Gender, listening and hearing

Thanks to Ewan McIntosh for a link to a Times Online article I’d otherwise have missed concerning Leonard Sax‘s book Boys Adrift: The Five Factors* Driving the Growing Epidemic of Unmotivated Boys and Underachieving Young MenThis is a massive field and one upon which I do not feel qualified authoritatively to comment. However, one claim in the article (not indicated as being a direct quote from the book) stopped me in my tracks and that was that boys do not hear as well as girls. My initial reaction was one of disbelief as my my experience of the playing by ear vs. playing from written music divide suggests that boys massively outnumber girls in preferring the former. There are side-effects: their reading suffers, but their memory improves. For a while the feeling of incongruity was ameliorated by the realisation that there is a world of difference between simply having a musical ear and being disposed to listening to instructions in class. However, the more I thought about this, the more omnipresent listening skills appeared to be:

  • part of the selection process for instrumental instruction involves a multiple choice listening test
  • much further down the line, Listening forms 1/3 of SQA Music courses and exams
  • all external exam bodies include some kind of aural testing
  • ensemble skills rely on a mixture of reading and taking cues through listening to the other parts
  • although written parts convey expressive ideas, many decisions are arrived in rehearsal without further writing – the participants simply listen and remember

Instrumental instruction requires such a level of listening that, were that statement in the article to be true, girls would simply outnumber boys when it comes to lasting the course. I looked at the statistics for the five schools in my orbit and compiled the following:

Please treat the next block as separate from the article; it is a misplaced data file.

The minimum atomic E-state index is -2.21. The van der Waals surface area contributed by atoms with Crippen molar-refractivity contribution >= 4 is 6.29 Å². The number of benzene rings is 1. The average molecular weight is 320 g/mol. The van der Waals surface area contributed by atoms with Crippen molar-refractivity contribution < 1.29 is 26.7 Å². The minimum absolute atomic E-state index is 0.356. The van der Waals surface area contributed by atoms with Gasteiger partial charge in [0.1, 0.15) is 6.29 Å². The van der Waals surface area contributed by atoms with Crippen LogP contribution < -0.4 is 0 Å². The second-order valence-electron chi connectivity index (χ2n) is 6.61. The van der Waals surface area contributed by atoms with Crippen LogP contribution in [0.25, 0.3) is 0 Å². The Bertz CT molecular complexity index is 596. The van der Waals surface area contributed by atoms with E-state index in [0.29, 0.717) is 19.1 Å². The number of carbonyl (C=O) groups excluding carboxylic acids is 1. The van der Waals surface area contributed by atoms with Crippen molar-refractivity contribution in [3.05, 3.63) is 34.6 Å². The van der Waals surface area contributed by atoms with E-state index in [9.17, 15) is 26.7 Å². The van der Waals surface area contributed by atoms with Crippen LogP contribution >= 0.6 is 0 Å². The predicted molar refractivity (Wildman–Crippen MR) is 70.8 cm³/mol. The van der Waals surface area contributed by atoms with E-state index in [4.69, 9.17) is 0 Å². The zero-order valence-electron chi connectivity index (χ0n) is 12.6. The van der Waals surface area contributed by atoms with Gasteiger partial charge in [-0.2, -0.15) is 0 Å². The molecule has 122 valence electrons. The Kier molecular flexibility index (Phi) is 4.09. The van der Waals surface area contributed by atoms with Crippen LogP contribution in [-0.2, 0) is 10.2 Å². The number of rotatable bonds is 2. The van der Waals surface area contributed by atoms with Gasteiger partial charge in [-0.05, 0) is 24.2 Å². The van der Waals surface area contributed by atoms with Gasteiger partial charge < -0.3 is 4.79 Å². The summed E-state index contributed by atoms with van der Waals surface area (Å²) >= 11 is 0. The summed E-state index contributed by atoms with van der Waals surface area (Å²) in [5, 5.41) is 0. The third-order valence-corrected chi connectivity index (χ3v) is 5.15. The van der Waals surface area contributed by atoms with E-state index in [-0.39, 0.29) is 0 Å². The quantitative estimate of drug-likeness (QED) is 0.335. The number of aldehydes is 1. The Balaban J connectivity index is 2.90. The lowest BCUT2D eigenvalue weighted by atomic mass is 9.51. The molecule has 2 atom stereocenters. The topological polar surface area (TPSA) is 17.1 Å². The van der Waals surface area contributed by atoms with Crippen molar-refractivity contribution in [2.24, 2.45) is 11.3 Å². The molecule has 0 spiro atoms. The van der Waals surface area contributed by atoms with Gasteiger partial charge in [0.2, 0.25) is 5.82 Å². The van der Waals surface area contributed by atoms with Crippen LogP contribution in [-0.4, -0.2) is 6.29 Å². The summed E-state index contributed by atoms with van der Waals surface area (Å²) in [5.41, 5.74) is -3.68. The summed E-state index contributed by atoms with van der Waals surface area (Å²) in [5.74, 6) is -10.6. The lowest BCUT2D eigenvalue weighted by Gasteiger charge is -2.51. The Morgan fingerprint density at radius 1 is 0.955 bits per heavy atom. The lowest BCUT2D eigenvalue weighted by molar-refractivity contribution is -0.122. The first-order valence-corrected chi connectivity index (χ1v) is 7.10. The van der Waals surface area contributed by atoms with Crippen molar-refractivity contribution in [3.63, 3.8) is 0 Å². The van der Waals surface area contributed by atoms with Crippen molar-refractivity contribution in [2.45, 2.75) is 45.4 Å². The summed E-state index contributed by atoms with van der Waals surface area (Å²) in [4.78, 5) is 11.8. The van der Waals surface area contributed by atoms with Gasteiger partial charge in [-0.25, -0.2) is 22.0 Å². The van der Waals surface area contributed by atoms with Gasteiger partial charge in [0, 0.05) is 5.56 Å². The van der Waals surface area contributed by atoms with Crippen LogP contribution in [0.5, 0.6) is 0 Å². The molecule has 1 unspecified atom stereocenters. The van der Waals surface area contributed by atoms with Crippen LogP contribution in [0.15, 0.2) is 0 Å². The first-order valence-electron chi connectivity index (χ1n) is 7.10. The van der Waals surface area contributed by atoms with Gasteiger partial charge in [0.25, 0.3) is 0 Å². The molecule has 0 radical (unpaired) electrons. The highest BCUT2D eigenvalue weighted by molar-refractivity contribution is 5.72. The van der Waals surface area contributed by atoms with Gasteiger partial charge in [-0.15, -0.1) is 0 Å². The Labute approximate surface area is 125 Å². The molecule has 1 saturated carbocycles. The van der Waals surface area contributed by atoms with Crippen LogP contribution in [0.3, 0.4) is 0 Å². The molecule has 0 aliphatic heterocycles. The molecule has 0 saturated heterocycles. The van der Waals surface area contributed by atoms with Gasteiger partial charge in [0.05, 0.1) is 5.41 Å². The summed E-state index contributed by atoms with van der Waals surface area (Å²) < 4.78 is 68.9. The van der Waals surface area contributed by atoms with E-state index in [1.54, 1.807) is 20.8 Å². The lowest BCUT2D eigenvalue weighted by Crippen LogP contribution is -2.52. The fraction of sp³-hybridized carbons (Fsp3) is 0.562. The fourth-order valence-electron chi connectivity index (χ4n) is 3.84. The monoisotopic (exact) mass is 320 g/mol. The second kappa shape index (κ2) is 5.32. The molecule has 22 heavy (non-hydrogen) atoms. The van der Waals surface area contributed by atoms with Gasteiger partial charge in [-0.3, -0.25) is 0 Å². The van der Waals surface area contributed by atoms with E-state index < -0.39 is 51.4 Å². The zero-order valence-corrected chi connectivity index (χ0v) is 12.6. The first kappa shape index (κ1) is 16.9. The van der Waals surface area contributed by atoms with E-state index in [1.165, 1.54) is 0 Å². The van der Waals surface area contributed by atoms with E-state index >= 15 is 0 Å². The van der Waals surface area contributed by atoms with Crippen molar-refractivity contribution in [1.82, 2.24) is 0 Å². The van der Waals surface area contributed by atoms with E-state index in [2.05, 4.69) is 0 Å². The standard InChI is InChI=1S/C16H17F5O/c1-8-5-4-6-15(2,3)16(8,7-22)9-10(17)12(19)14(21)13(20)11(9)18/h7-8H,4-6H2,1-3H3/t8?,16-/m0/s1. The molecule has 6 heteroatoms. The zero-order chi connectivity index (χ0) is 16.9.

Primary School 1 Boys 8.7%  Girls 91.3%

Primary School 2 Boys 50% Girls 50%

Secondary School 1 Boys 62.5% Girls 37.5%

Secondary School 2 Boys 47.5% Girls 52.5%

Secondary School 3 Boys 50% Girls 50%

N.B. No pupil was sawn into fractions in the compiling of these statistics. If anyone can advise me on how to insert a table into WordPress, I’d be very gratful.

I’d be very interested to see a breakdown of statistics for other instruments taught by either gender. It should be borne in mind that other factors come into play e.g. which instruments have been taught in feeder primaries and how many musicians of either gender are already in the system when they arrive in secondary school, where the full compliment is on offer.

* Dr. Sax lists the The Five Factors Driving the Decline of Boys as:

Video Games. Studies show that some of the most popular video games are disengaging boys from real-world pursuits.

Teaching Methods. Profound changes in the way children are educated have had the unintended consequence of turning many boys off school.

Prescription Drugs. Overuse of medication for ADHD may be causing irreversible damage to the motivational centers in boys’ brains.

Endocrine Disruptors. Environmental estrogens from plastic bottles and food sources may be lowering boys’ testosterone levels, making their bones more brittle and throwing their endocrine systems out of whack.

Devaluation of Masculinity. Shifts in popular culture have transformed the role models of manhood. Forty years ago we had Father Knows Best; today we have The Simpsons.

3 thoughts on “Gender, listening and hearing”

  1. Hi Alan
    In Secondary School 2 you must tell us into what category the missing 10% fall!!!
    I could make a suggestion or two!
    See you on Thursday

  2. Touché, Mr Parker. I should have known better than to try and let dodgy maths slip past you. My fatal flaw was to calculate the boys as a percentage and work out the girls from there. That’s what I get for working too quickly and, before you say it, not checking! Thanks for pointing it out.

    I’ve fixed it now, the result being that nobody will make any sense of these comments 🙂

Comments are closed.